Collage Figure Study

This project makes learning figure proportions fun, while still allowing room for creativity. Many poses are possible when your figure can bend in so many ways.
1. Background collage: Each student needs a background piece of 9" x 12" construction paper, and then 2 other panels that were roughly 5" x 12" (I used green and blue in my sample). To get some random sizes going, I asked the students to cut off the end of one panel to make a large square about 5" x 5". They were to cut and rounded off the corners, and glued it somewhere on the background paper. Next they were to cut two medium squares about 3" x 3", round off the corners, and glue those somewhere on the paper. Lastly, they cut some small rectangles to fill the remaining spaces, rounded out the corners, and glued to them down too. A small amount of space was left between the all the shapes, so that they looked somewhat like tiles that fit together.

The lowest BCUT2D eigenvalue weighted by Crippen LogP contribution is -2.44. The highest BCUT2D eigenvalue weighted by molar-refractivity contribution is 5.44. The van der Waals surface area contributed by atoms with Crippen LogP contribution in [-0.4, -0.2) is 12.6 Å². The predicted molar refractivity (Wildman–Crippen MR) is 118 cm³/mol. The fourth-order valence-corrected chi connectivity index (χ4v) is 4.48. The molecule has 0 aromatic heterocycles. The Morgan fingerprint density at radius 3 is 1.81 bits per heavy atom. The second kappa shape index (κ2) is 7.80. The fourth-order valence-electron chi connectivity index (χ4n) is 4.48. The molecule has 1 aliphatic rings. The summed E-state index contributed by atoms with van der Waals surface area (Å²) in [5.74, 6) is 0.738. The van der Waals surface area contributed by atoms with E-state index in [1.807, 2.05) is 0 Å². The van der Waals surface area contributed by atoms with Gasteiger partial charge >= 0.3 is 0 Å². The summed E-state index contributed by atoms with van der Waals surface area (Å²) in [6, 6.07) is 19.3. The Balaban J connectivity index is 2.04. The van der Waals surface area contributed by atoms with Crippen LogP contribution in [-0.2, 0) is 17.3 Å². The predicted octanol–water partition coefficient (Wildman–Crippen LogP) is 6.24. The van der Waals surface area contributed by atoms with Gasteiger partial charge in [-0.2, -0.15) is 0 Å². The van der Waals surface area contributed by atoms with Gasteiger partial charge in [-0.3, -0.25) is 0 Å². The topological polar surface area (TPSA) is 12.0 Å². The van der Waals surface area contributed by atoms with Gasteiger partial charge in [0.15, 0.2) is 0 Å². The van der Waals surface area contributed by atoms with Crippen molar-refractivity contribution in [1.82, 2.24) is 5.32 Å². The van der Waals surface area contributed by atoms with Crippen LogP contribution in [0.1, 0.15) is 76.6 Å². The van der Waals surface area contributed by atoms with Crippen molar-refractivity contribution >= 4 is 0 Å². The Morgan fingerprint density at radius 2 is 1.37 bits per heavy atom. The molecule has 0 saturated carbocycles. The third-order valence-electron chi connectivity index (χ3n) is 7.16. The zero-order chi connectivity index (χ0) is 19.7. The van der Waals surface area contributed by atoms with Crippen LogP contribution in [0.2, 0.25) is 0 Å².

2. I explained just a few rules about body proportions, namely the ratio of head to body size being 8 to 1, and that the waist generally falls right in the middle. To help them start their bodies, I gave each student a black construction rectangle about 3" x 12". I had them fold the body in half and cut to the find waist. The top section was cut up to make a head and top torso. The bottom half of the paper was cut to make a bottom torso and two sectioned legs. Another strip of black paper was needed to cut out the arms. All the pieces may start out as rectangles, but need to have their edges rounded before gluing down. The body is posed on the background collage and glued down.

CA Visual Arts Standard: Fourth Grade
2.5 Use accurate proportions to create an expressive portrait or a figure drawing or painting.
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